In order to effectively treat disorders associated with the over 1.8 million female veteran patients and the growing proportion of women serving in the armed forces (14%), it is imperative to understand the mechanisms that regulate steroidogenesis. The long-term objectives of this research are to fully understand the cellular mechanisms of action of gonadotropins and the regulation of steroidogenesis. The short-term goals of this research are to discover new protein kinase A (PKA) signaling events initiated by LH, and to determine how these novel mechanisms contribute to progesterone synthesis. This research involves components of second messenger pathways and proto-oncogene products that are central to the regulation of sex steroid secretion. The proposed research is designed to investigate a novel sequence of intracellular signaling events that mediate steroidogenesis in ovarian cells. The proposed aims are designed to test the overall hypothesis that activation of protein kinase A inhibits the intracellular signaling intermediate glycogen synthase kinase 3 (GSK3), which contributes to the steroidogenic response to LH by increasing the availability of a 2-catenin, a transcriptional co-activator that promotes the expression of the steroidogenic acute regulatory protein (StAR). This hypothesis is supported by our exciting observations showing that intracellular signals from the cAMP/PKA pathway converge with the Wnt/GSK3/2-catenin pathway in luteal cells. Three specific objectives are proposed to test this hypothesis: One) To determine whether protein kinase A (PKA) reduces GSK3 activity and thereby increases levels of 2-catenin and steroidogenesis we will use approaches for the expression and siRNA knockdown of signaling intermediates to validate their contribution to progesterone synthesis. These studies will be complimented by examining the subcellular localization of PKA, GSK3 and 2-catenin. Two) To determine whether LH/PKA-dependent phosphorylation regulates the stability and activity of 2-catenin we will evaluate whether stimulation of PKA increases the phosphorylation of C-terminus PKA phosphorylation sites on 2-catenin and determine if this contributes to the stability and/or nuclear localization of 2-catenin. To determine whether 2-catenin cooperates with a critical transcription factor LRH-1 (liver receptor homolog-1) known to regulate StAR expression and progesterone synthesis we will perform co-immunoprecipitation and co-localization studies using mutant proteins. Our hypothesis is that 2-catenin serves as a transcriptional co-activator for the nuclear receptor LRH-1 to increase the expression of steroidogenic acute regulatory protein (StAR) and, as a result, increase progesterone synthesis. Three) To determine whether 2-catenin interaction with LRH-1 recruits additional transcriptional co-activators, such as CBP (CREB-binding protein), during the regulation of StAR expression and progesterone synthesis. Our hypothesis is that LH- and PKA-dependent interactions among 2-catenin, LRH-1, and CBP are required during the steroidogenic response. This research plan integrates a variety of approaches [expression or mutant molecules, siRNA knockdown, immuno-localization, enzyme assays, gene expression, protein degradation, protein-protein and protein-DNA interactions, ChIP analysis] to identify novel intracellular signaling components activated by LH, and their potential for enhancing progesterone synthesis. Understanding signaling these cellular processes is vital to understand the integration of signal transduction pathways that control steroidogenesis in endocrine cells.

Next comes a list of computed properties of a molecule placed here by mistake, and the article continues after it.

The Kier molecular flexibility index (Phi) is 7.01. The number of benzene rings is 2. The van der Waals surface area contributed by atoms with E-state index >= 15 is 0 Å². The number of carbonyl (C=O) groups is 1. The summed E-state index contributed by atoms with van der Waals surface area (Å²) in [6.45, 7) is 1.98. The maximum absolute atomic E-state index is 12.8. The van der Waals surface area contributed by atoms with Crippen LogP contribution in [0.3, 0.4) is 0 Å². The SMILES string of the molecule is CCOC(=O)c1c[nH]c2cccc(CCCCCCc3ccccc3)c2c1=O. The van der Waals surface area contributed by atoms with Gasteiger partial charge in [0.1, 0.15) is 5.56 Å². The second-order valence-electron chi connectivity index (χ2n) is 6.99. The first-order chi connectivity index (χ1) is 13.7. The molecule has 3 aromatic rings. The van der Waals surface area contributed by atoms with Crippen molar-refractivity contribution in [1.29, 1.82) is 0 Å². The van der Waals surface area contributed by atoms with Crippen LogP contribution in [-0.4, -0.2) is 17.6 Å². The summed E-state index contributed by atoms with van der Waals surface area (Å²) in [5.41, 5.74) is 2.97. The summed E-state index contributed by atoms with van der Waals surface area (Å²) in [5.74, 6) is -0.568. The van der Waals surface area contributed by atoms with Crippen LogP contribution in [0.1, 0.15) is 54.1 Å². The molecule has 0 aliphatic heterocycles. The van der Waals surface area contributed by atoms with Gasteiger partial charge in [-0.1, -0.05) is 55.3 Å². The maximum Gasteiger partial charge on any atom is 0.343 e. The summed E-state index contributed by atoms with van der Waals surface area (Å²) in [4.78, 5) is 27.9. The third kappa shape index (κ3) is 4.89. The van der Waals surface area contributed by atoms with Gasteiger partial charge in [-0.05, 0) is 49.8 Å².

PROJECT NARRATIVE Research relevant to women's health is an area of D.V.A. attention. In order to effectively treat disorders associated with over 1.8 million female veteran patients and growing proportion of women serving in the armed forces (14%), it's imperative to understand the mechanisms that regulate steroidogenesis. This research involves components of second messenger pathways and proto-oncogene products that are central to the regulation of steroid secretion. In both men and women steroids control many vital processes, including carbohydrate, lipid, and protein metabolism, and sexual function. Some metabolic disorders associated with aberrant ovarian steroid secretion are hypertension, diabetes, obesity, osteoporosis, polycystic ovary syndrome and neoplasms of the colon, breast, ovary, and uterus. Considering the importance sex steroids in health and disease, we must have a better understanding of the mechanisms controlling the synthesis of steroid hormones.
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